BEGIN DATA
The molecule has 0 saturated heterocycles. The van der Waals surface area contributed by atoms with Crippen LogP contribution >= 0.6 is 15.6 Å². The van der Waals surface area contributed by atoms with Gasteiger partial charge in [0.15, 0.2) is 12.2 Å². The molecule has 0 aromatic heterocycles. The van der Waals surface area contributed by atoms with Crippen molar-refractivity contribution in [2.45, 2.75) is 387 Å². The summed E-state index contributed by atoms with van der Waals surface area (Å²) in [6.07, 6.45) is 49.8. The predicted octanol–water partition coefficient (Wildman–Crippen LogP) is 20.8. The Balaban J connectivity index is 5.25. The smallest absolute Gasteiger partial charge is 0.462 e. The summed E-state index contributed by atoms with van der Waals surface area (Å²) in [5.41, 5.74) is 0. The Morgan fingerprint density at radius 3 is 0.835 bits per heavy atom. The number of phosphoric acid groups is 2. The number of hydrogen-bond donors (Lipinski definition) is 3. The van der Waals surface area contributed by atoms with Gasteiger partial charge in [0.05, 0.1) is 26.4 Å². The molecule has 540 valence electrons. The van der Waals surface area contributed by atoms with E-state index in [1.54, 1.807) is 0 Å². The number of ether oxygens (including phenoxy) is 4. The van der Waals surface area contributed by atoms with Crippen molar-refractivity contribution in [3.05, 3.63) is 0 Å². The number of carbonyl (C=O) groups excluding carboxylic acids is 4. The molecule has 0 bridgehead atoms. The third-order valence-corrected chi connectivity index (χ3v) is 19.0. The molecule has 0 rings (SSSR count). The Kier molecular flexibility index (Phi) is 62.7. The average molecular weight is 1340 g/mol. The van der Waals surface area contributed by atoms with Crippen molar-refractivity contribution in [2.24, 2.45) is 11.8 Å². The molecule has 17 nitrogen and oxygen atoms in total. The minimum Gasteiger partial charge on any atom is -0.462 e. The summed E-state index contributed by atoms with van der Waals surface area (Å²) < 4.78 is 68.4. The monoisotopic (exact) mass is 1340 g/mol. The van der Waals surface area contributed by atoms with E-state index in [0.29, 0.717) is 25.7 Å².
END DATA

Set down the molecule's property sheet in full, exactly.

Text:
The molecule has 0 saturated heterocycles. The van der Waals surface area contributed by atoms with Crippen LogP contribution >= 0.6 is 15.6 Å². The van der Waals surface area contributed by atoms with Gasteiger partial charge in [0.15, 0.2) is 12.2 Å². The molecule has 0 aromatic heterocycles. The van der Waals surface area contributed by atoms with Crippen molar-refractivity contribution in [2.45, 2.75) is 387 Å². The summed E-state index contributed by atoms with van der Waals surface area (Å²) in [6.07, 6.45) is 49.8. The predicted octanol–water partition coefficient (Wildman–Crippen LogP) is 20.8. The Balaban J connectivity index is 5.25. The smallest absolute Gasteiger partial charge is 0.462 e. The summed E-state index contributed by atoms with van der Waals surface area (Å²) in [5.41, 5.74) is 0. The Morgan fingerprint density at radius 3 is 0.835 bits per heavy atom. The number of phosphoric acid groups is 2. The number of hydrogen-bond donors (Lipinski definition) is 3. The van der Waals surface area contributed by atoms with Gasteiger partial charge in [0.05, 0.1) is 26.4 Å². The molecule has 540 valence electrons. The van der Waals surface area contributed by atoms with E-state index in [1.54, 1.807) is 0 Å². The number of ether oxygens (including phenoxy) is 4. The van der Waals surface area contributed by atoms with Crippen molar-refractivity contribution in [3.05, 3.63) is 0 Å². The number of carbonyl (C=O) groups excluding carboxylic acids is 4. The molecule has 0 bridgehead atoms. The third-order valence-corrected chi connectivity index (χ3v) is 19.0. The molecule has 0 rings (SSSR count). The Kier molecular flexibility index (Phi) is 62.7. The average molecular weight is 1340 g/mol. The van der Waals surface area contributed by atoms with Crippen molar-refractivity contribution in [2.24, 2.45) is 11.8 Å². The molecule has 17 nitrogen and oxygen atoms in total. The minimum Gasteiger partial charge on any atom is -0.462 e. The summed E-state index contributed by atoms with van der Waals surface area (Å²) < 4.78 is 68.4. The monoisotopic (exact) mass is 1340 g/mol. The van der Waals surface area contributed by atoms with E-state index in [0.29, 0.717) is 25.7 Å².